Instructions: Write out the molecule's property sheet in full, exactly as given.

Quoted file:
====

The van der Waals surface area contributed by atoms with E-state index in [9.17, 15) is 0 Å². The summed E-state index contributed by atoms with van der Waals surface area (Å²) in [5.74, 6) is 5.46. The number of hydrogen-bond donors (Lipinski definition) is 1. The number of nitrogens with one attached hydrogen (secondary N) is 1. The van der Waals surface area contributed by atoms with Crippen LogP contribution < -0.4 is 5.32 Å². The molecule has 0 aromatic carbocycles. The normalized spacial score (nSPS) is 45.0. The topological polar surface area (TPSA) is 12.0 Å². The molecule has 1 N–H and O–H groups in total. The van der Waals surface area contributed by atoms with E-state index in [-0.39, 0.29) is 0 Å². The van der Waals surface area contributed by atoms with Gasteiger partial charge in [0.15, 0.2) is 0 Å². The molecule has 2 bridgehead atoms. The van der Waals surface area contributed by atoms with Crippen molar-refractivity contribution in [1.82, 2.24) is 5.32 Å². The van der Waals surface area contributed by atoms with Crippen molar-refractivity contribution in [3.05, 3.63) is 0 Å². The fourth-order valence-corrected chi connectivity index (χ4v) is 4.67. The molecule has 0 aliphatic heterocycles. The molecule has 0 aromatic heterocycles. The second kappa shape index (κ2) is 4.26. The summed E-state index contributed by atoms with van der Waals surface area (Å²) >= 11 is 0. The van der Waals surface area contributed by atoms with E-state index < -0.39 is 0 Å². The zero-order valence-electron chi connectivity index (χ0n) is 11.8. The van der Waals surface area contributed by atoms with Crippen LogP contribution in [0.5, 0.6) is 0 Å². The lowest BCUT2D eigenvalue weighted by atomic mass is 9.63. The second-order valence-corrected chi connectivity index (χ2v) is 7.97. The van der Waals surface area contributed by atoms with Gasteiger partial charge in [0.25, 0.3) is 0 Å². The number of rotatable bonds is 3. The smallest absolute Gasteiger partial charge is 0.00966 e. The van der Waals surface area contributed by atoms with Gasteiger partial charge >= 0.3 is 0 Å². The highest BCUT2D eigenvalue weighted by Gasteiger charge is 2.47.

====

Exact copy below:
The van der Waals surface area contributed by atoms with E-state index in [9.17, 15) is 0 Å². The summed E-state index contributed by atoms with van der Waals surface area (Å²) in [5.74, 6) is 5.46. The number of hydrogen-bond donors (Lipinski definition) is 1. The number of nitrogens with one attached hydrogen (secondary N) is 1. The van der Waals surface area contributed by atoms with Crippen LogP contribution < -0.4 is 5.32 Å². The molecule has 0 aromatic carbocycles. The normalized spacial score (nSPS) is 45.0. The topological polar surface area (TPSA) is 12.0 Å². The molecule has 1 N–H and O–H groups in total. The van der Waals surface area contributed by atoms with E-state index in [-0.39, 0.29) is 0 Å². The van der Waals surface area contributed by atoms with Gasteiger partial charge in [0.15, 0.2) is 0 Å². The molecule has 2 bridgehead atoms. The van der Waals surface area contributed by atoms with Crippen molar-refractivity contribution in [1.82, 2.24) is 5.32 Å². The van der Waals surface area contributed by atoms with Crippen molar-refractivity contribution in [3.05, 3.63) is 0 Å². The fourth-order valence-corrected chi connectivity index (χ4v) is 4.67. The molecule has 0 aliphatic heterocycles. The molecule has 0 aromatic heterocycles. The second kappa shape index (κ2) is 4.26. The summed E-state index contributed by atoms with van der Waals surface area (Å²) >= 11 is 0. The van der Waals surface area contributed by atoms with E-state index < -0.39 is 0 Å². The zero-order valence-electron chi connectivity index (χ0n) is 11.8. The van der Waals surface area contributed by atoms with Crippen LogP contribution in [0.5, 0.6) is 0 Å². The lowest BCUT2D eigenvalue weighted by atomic mass is 9.63. The second-order valence-corrected chi connectivity index (χ2v) is 7.97. The van der Waals surface area contributed by atoms with Gasteiger partial charge in [0.25, 0.3) is 0 Å². The number of rotatable bonds is 3. The smallest absolute Gasteiger partial charge is 0.00966 e. The van der Waals surface area contributed by atoms with Gasteiger partial charge >= 0.3 is 0 Å². The highest BCUT2D eigenvalue weighted by Gasteiger charge is 2.47.